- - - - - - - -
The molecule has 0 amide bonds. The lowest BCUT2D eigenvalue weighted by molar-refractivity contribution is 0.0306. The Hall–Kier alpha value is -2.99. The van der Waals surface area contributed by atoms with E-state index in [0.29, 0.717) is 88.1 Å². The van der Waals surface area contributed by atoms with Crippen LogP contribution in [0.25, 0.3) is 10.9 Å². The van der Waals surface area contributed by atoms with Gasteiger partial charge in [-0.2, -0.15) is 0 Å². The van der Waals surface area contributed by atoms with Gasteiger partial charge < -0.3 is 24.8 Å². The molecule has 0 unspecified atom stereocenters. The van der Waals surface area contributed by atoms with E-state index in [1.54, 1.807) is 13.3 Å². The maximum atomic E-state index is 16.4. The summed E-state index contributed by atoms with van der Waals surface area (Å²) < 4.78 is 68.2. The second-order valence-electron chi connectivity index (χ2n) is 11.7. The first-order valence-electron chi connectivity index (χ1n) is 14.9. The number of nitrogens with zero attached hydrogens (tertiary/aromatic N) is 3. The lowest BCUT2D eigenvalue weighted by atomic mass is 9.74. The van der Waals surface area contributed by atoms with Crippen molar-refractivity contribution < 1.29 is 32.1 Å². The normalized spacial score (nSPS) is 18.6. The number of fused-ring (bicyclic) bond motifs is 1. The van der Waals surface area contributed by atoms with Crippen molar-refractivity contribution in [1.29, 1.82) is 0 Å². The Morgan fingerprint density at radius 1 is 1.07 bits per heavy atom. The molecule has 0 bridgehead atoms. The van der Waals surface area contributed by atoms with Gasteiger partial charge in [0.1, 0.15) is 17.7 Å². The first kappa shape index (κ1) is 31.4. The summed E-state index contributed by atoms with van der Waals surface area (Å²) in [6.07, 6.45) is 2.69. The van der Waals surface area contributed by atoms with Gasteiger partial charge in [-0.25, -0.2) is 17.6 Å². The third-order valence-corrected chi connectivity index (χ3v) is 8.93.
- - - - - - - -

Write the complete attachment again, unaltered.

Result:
The molecule has 0 amide bonds. The lowest BCUT2D eigenvalue weighted by molar-refractivity contribution is 0.0306. The Hall–Kier alpha value is -2.99. The van der Waals surface area contributed by atoms with E-state index in [0.29, 0.717) is 88.1 Å². The van der Waals surface area contributed by atoms with Crippen LogP contribution in [0.25, 0.3) is 10.9 Å². The van der Waals surface area contributed by atoms with Gasteiger partial charge in [-0.2, -0.15) is 0 Å². The van der Waals surface area contributed by atoms with Gasteiger partial charge < -0.3 is 24.8 Å². The molecule has 0 unspecified atom stereocenters. The van der Waals surface area contributed by atoms with E-state index in [1.54, 1.807) is 13.3 Å². The maximum atomic E-state index is 16.4. The summed E-state index contributed by atoms with van der Waals surface area (Å²) < 4.78 is 68.2. The second-order valence-electron chi connectivity index (χ2n) is 11.7. The first-order valence-electron chi connectivity index (χ1n) is 14.9. The number of nitrogens with zero attached hydrogens (tertiary/aromatic N) is 3. The lowest BCUT2D eigenvalue weighted by atomic mass is 9.74. The van der Waals surface area contributed by atoms with Crippen molar-refractivity contribution < 1.29 is 32.1 Å². The normalized spacial score (nSPS) is 18.6. The number of fused-ring (bicyclic) bond motifs is 1. The van der Waals surface area contributed by atoms with Crippen molar-refractivity contribution in [1.29, 1.82) is 0 Å². The Morgan fingerprint density at radius 1 is 1.07 bits per heavy atom. The molecule has 0 bridgehead atoms. The van der Waals surface area contributed by atoms with Gasteiger partial charge in [0.1, 0.15) is 17.7 Å². The first kappa shape index (κ1) is 31.4. The summed E-state index contributed by atoms with van der Waals surface area (Å²) in [6.07, 6.45) is 2.69. The van der Waals surface area contributed by atoms with Gasteiger partial charge in [-0.25, -0.2) is 17.6 Å². The third-order valence-corrected chi connectivity index (χ3v) is 8.93.